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Detroit — A vote on a brownfield plan for a multi-unit townhouse building in Detroit's Islandview neighborhood has been delayed again.

The Brownfield Redevelopment Authority, on behalf of K8 Development LLC, withdrew a request for a brownfield plan for the Field Street development during the Detroit City Council meeting Tuesday as a separate developer it's linked with works through blight-violation issues with the city.

At issue was the potential impact of developer Reimer Priester’s blight-ticket issues as he undertakes a scattered 40 single-family and duplex home development in the city's West Village neighborhood. K8 Development LLC’s parent company, Astral Development, is a passive investor in that project.

“When we heard that on a different project with a different team that this developer was affiliated with had these outstanding tickets and was working through the consent agreement, we felt that it was prudent to hold off on a vote and withdraw the brownfield plan — thereby allowing this team to work through the city’s process to reach a consent agreement,” said Sarah Pavelko, director of real estate and financial services for the Detroit Economic Growth Corp. “It’s not something that can be reached overnight. Rather than keep coming back to council over a several-weeks period, let’s let them work through that with the city.”

The City Council was to vote Tuesday on a brownfield plan for the 2119 Field Street Redevelopment Project, an eight-unit townhome complex at Field and Kercheval. The plan would reimburse property taxes to the developer K8 Development LLC for up to 30 years.

Instead, the Brownfield Redevelopment Authority decided Tuesday to withdraw the request until blight matters were cleared with the affiliated developer, Priester.

"Though this may not be directly attributed to this particular project, it's now part of the conversation based upon the partnership," said City Councilman James Tate. "So we have to make sure that we of course listen to the community, and that sounds like that's what you're doing with the withdrawal and I look forward to additional conversation with the community directly."

According to the city, Priester has paid 63 blight tickets valued at $23,000 and is working with the city's Buildings, Safety Engineering and Environmental Department to identify for which among a potential $38,000 in blight violations he is responsible.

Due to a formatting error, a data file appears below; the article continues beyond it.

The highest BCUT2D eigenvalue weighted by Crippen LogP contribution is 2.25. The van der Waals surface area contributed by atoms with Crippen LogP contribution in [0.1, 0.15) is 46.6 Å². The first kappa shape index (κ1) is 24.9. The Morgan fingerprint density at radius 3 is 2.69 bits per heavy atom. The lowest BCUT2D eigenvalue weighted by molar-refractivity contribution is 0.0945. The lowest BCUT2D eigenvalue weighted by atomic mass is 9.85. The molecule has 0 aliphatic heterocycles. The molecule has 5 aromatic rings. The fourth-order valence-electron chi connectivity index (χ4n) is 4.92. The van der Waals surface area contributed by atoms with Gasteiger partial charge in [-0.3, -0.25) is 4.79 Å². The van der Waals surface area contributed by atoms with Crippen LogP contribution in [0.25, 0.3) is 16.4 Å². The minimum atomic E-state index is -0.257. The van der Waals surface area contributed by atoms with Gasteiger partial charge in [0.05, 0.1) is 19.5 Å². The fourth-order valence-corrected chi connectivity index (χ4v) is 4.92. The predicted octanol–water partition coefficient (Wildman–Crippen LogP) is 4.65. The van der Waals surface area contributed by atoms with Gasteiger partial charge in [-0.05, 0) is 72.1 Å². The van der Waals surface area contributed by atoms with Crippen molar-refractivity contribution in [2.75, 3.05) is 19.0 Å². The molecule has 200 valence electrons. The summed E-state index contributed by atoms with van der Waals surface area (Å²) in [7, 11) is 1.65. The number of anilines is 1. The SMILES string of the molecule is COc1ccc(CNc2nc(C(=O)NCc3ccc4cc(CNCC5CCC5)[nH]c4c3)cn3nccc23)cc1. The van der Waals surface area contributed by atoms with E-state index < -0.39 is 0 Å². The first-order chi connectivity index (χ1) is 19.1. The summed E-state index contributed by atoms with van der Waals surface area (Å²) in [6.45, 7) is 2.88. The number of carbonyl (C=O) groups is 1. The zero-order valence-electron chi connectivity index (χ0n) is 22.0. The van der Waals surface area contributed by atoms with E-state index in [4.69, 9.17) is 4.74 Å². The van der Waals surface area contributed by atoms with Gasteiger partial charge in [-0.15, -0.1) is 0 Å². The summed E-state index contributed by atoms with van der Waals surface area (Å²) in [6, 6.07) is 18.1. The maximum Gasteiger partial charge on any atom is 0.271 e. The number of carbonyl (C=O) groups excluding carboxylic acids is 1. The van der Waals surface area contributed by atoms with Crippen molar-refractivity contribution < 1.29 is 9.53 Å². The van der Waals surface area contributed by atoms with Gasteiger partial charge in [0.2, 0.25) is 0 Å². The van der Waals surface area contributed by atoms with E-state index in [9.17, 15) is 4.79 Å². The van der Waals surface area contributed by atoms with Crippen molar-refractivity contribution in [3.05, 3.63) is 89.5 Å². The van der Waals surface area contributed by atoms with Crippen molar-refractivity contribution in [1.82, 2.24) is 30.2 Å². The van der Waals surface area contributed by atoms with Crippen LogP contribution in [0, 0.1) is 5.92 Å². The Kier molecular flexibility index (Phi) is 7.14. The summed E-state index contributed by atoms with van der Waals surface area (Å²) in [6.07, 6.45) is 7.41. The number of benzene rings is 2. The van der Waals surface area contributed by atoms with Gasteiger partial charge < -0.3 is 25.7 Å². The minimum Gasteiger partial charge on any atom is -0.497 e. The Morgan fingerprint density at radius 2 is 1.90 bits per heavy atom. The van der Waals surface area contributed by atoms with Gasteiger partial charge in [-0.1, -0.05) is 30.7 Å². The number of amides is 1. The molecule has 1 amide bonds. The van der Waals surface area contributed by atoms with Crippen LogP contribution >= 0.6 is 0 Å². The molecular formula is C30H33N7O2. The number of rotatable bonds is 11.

"We will be paying significant amounts of these blight fees probably immediately afterward, once we understand what the real number of blight tickets we're responsible for following this consent agreement," Priester said.

The withdrawal Tuesday was another delay for the 2119 Field Street project which has been met with both support and criticism. The City Council postponed its vote last week after residents took issue with the project, with some saying the rents would be so unaffordable that they’d rather the property remain empty.

The nearly $2.5 million development is below the threshold to trigger the city’s community benefits ordinance that would require the developer to work out a benefits package for the community. Through an agreement with the city, the developer will set aside two of the eight units as affordable based on the area median income.

Some residents have said the developer has been dismissive of their concerns while the DEGC said the developer has had numerous meeting with the community.

"They have never outright said no," said Brian Vosburg, brownfield redevelopment manager for the DEGC. "They have taken everything back, taken the time to research it and only if it was not feasible would they say no. They've been very diligent in considering community feedback on this project."

The townhomes at 2119 Field Street have sat empty for about 10 years and were once open to the elements. In the fall, the developer began pre-construction work on the project with the expectation to complete construction in late summer 2020.

Vosburg said that there is no timeline for when the brownfield plan would be resubmitted to the council for approval. Adam Schloff of Astral Development, has said that the brownfield plan, valued at $279,000, is needed to make the project viable.

cwilliams@detroitnews.com

Twitter: @CWilliams_DN

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